Things may be about to change. Fairly new Head of Transport Marshall Poulton travelled to Brussels (probably not by bike) to sign the new Charter of Brussels. Surprisingly Edinburgh is the UK’s first city to adopt its principles. (Even accident avoiding London Mayor Boris Johnson missed out on this photo opportunity.)

Marshall and CEC Cycling Officer Chris Brace were in Belgium for Velo-city 2009 – the latest version of the assembly of cycle planners and campaigners that was hosted by Edinburgh and Glasgow in 2001.

The key passage that Edinburgh has agreed to says: “To set a target of at least 15% for the share of cycling in the modal split of trips for the year 2020 and of further growth if this target already is achieved.”

The truth is this is hugely ambitious – but not impossible. The current share is closer to 5%. The target doesn’t necessarily mean a tripling of cycling (though that would be nice). Less car use will need to be a significant factor. More passenger journeys on public transport will be beneficial to all road users, but will do little to shift the balance between 5% and 15%.

Politicians (local and national) have to grasp the reality that having accepted that it is a ‘good thing’ to encourage cycling it will require a significant change in attitudes – AND money. More people need to feel that cycling on normal roads is ‘safe’. There is little scope in Edinburgh for many segregated cycle lanes on existing roads. Maintaining the current on-road cycle lanes properly would be a good start.

Cycle Training for all pupils (in school time) should be implemented as part of the new Curriculum for Excellence. Widespread availability of practical training/encouragement for adults (especially parents of school age children) would be a good idea.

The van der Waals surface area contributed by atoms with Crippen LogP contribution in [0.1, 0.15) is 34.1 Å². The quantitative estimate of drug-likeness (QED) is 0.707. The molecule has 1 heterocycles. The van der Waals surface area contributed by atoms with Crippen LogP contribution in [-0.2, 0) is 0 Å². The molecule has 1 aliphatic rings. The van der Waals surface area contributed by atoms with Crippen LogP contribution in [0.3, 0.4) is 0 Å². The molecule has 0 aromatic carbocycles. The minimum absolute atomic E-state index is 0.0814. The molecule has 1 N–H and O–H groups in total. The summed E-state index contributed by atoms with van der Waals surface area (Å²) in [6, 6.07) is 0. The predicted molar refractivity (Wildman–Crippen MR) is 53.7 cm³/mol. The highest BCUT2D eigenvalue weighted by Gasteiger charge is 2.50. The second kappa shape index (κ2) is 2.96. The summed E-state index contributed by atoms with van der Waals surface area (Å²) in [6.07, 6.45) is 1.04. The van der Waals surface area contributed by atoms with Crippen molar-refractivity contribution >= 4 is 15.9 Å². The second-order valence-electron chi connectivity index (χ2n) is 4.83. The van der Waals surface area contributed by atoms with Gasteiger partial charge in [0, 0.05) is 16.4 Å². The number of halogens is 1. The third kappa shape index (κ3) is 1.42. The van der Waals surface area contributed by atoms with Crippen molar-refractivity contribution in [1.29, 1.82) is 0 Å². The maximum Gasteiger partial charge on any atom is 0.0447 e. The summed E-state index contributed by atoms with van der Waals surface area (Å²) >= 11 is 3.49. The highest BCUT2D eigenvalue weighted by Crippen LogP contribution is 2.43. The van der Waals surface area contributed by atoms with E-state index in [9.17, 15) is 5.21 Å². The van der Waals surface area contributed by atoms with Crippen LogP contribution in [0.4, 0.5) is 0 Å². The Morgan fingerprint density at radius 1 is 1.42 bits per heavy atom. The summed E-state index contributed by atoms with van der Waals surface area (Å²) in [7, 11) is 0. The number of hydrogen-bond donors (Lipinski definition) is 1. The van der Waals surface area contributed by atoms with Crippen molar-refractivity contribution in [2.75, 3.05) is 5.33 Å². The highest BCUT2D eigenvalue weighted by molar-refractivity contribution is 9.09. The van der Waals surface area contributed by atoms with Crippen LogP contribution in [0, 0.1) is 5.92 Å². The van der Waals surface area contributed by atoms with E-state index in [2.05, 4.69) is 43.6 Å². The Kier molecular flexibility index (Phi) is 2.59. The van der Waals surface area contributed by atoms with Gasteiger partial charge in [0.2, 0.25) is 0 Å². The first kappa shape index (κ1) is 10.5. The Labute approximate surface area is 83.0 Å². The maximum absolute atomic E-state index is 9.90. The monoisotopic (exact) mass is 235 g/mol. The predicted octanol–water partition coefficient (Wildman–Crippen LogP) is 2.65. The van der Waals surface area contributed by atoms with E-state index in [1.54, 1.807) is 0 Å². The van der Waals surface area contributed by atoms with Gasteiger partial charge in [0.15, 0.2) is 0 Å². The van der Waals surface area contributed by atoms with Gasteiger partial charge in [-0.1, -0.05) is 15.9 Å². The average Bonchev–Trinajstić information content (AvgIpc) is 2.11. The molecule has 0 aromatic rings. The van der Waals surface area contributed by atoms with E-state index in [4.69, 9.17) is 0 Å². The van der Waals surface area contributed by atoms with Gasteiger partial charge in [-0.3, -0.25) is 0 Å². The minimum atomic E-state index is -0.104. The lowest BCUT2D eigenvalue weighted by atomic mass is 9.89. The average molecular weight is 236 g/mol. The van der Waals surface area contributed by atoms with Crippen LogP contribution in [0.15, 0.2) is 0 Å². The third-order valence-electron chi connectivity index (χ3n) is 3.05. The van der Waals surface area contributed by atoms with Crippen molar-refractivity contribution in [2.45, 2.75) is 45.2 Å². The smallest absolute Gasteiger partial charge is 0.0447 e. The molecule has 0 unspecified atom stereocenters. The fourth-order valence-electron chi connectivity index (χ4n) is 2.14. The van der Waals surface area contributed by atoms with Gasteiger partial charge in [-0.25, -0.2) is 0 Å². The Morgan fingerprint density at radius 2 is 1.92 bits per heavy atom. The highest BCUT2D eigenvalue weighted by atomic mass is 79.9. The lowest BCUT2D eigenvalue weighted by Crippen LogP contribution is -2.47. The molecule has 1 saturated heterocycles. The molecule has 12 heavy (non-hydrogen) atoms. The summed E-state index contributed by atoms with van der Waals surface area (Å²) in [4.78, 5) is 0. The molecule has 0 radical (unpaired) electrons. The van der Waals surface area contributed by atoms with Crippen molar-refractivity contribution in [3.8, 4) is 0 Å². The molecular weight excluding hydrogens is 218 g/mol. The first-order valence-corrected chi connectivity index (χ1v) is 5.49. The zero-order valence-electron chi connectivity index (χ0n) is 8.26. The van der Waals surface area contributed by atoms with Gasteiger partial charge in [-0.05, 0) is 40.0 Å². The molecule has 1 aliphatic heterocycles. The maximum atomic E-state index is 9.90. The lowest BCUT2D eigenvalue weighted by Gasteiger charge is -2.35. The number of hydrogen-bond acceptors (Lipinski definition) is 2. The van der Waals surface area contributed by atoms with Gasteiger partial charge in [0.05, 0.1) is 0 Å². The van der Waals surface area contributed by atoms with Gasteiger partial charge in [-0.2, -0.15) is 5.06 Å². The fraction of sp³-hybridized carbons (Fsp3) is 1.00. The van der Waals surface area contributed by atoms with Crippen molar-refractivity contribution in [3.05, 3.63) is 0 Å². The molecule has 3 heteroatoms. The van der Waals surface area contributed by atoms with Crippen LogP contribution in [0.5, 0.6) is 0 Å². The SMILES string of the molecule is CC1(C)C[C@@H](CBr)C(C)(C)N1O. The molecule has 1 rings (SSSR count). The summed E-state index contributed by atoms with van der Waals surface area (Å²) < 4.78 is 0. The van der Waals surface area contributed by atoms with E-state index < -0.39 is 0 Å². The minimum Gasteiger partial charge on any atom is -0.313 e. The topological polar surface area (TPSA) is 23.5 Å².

Politicians have to stop believing that voters=motorists. Even where that is true they are also pedestrians, cyclists, shoppers, parents of children too young to drive, children of people too old to drive, etc.

The Charter ends:

“Furthermore, the signers of this charter call upon all authorities worldwide, at all levels to strongly promote cycling and to incorporate cycling into all areas of policy (health, spatial planning, city management, economy, mobility and traffic, leisure, sports, tourism).”

Earlier this year Copenhagen brought an exhibition (Dreams on Wheels) about its cycling vision to the Botanics. Perhaps in a few years Edinburgh will be able to justifiably boast about its own achievements.

Posted in Active Travel, Bicycle Film Festival, bike security theft, bike shops, Bike Week, Bikes on trains, ChangingPace, Chris Hoy, City of Edinburgh Council, citycycling, Climate Change, commuting, Core Path Network, critical mass, cycle parking, cycle racing, cycle training, Cycling News, Cycling Scotland, cycling world, cyclingedinburgh, Demonstration Towns, Edinburgh, EducatedTravel, European Moblity Week, Exhibition, Forth Bridge Route Campaign, Glasgow, HEALTH, holidays, Lothian Buses, Maps, Meadowbank Velodrome, paths, Peak Oil, Physical Activity and Health, ride, Safe Routes to School, Safety, Spokes, Spokes maps, Sustrans, technology, Trams, TryCycling, walking | 2 Comments »

Single Speed Sports

Posted by chdot on April 22, 2009

Photo sindändùne

Yesterday a man on a bicycle with one gear (in Edinburgh) was an Internet sensation – he even featured on BBC Scotland radio and tv news programmes.

It was just the latest example of a world wide return to a certain simplicity – bikes with one gear.

In the 20th century such machines were often referred to as having “no gears”. This was to contrast them with bikes with (usually) a 3 speed hub – most made in Nottingham by Sturmey Archer.